Why Wesco Doesn`t Use ERPBy Mel Duvall | Posted 2007-05-14 Email Print
Re-Thinking HR: What Every CIO Needs to Know About Tomorrow's Workforce
Wesco International didn't want to pony up big bucks for traditional enterprise resource planning system. How a new, quicker data warehouse helped the $5.3 billion company anchor its business.
As a Fortune 500 company with $5.3 billion in revenue in 2006, Pittsburgh-based Wesco International plays with the big boys. The electrical and industrial product distributor has more than 6,000 employees, 370 full-service branches across the U.S. and Canada, eight high-tech distribution centers, and more than 100,000 customers worldwide.
What it doesn't have is an enterprise resource planning (ERP) system.
Over the past five years, Wesco has undertaken a major overhaul of its computer systems, giving its managers closer to real-time access to sales and inventory information from the field. It has added business intelligence capabilities, allowing sales analysts to quickly determine exactly which customers are buying more or fewer products. And it has added applications to automate more human-resources functions, such as annual employee evaluations and calculating merit pay.
But unlike most corporations of its size, which have added these capabilities by installing large ERP systems from Oracle, SAP or similar vendors, Wesco chose to take a radically different approach. It has created a de facto ERP system by building applications that tap into a Teradata data warehouse, which has become the centralized repository for most of the company's business information.
It's an approach even Teradata says it wouldn't necessarily recommend for most companies. "We don't actively pursue a Teradata data warehouse as a replacement for an ERP system," says Shaun Connolly, a senior consultant in Teradata's transportation and logistics industry practice. Most companies find that the automated workflow features that ERP systems offer, such as the ability to route sales or purchases for approval, are often difficult to duplicate, according to Connolly. "I think people are surprised more than anything that a company the size of Wesco has chosen to go down this path," he says.
To understand why Wesco chose this approach, you have to first understand its business. The company dates back to 1922 when it began as the distribution arm of Westinghouse Electric, selling Westinghouse-manufactured products across the country. Its strategy has centered on putting inventory, expertise and services where its customers need them. Wesco's customers cross most industries and run the gamut from Boeing to Dow Chemical to PepsiCo. As a result, it has a highly distributed organization with 370 branches, fed by eight distribution centers.
Distribution center managers are given a high degree of autonomy, including the ability to determine inventory, set prices and negotiate contracts. That strategy served the company well from a sales and operations standpoint, but corporate visibility into branch activities was limited.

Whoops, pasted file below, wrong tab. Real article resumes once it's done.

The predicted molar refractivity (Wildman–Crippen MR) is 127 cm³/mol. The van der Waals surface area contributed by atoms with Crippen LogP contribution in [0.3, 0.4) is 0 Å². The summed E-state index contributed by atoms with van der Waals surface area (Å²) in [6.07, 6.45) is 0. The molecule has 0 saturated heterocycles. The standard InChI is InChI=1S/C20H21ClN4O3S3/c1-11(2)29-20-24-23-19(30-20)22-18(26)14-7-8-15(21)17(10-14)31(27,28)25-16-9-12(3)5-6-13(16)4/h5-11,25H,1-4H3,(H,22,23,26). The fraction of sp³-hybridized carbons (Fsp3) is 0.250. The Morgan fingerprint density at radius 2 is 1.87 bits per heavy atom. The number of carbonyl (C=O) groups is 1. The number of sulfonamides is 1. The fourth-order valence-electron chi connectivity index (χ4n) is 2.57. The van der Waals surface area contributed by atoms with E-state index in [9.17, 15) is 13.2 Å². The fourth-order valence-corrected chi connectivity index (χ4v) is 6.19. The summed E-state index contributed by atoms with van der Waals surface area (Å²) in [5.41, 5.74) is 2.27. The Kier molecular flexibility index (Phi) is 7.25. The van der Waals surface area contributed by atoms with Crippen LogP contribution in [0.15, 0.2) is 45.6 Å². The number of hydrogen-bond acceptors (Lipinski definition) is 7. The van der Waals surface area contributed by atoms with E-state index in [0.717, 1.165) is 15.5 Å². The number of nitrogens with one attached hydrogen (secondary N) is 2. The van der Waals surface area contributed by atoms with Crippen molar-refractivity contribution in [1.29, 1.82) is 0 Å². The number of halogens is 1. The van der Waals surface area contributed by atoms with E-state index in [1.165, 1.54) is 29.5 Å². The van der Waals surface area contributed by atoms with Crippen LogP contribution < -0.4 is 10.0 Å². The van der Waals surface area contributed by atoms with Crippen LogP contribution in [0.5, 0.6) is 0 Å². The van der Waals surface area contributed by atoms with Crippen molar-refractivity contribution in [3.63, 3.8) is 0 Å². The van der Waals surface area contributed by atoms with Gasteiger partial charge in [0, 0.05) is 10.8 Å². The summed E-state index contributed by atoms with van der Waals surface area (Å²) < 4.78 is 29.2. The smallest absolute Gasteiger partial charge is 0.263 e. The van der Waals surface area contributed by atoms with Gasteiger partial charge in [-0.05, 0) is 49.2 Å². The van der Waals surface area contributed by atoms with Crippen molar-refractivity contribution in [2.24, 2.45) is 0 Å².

The Pittsburgh head office, for example, did not have real-time access to inventory at the branch level, and could not as a result easily shift supplies from one location to another to meet demand. It also did not have immediate access to sales information from the field; this data was consolidated at headquarters via nightly uploads to an Informix database. While management could then gain access to top-level numbers, such as overall sales, it could not quickly drill down to important customer-level information, such as which customers had recorded a dramatic drop in purchases and were perhaps getting their supplies from a competitor.
The Informix system, which was installed in 1993, couldn't be tweaked much further. John Conte, Wesco's chief information officer, says it was overloaded and underpowered.
A key sales analysis report, which formatted a full month's sales transaction data for analysis by managers, required 80 hours of processing time an eternity by today's standards. "It's one of our most CPU-intensive reports," Conte says. "It rolls up a tremendous amount of data by region, inventory levels and pricing information, and packages it so it's actionable by the field offices."
Wesco knew it needed to upgrade the system to bring it closer to real time, but the economic downturn of 2000-2001 brought the message home. In 2000, Conte, who was I.T. director at the time, and then-CIO (now chief financial officer) Steve Van Oss, began evaluating an ERP system to move closer to real-time visibility into Wesco's operations. The company looked at systems from SAP and Oracle, among others, but the choices were not very palatable. For starters, there was the cost. Conte says that to get the functionality Wesco needed would have cost close to $110 million.
In addition, to achieve the integration required to get real-time data from the field, Wesco would have had to scrap WesNet, its distributed point-of-sale system. WesNet runs on local servers at all Wesco branches and distribution centers, and is based on a 20-year-old NCR system called ITEM. This option was not at all popular with branch managers who were comfortable with WesNet, nor was it comfortable for Van Oss. WesNet was completely paid for, incorporated a high degree of customization, and could still be expanded.
Conte says it might have been possible to integrate WesNet into an ERP system, but in many ways WesNet provided the sales and inventory functionality that an ERP system was meant to provide.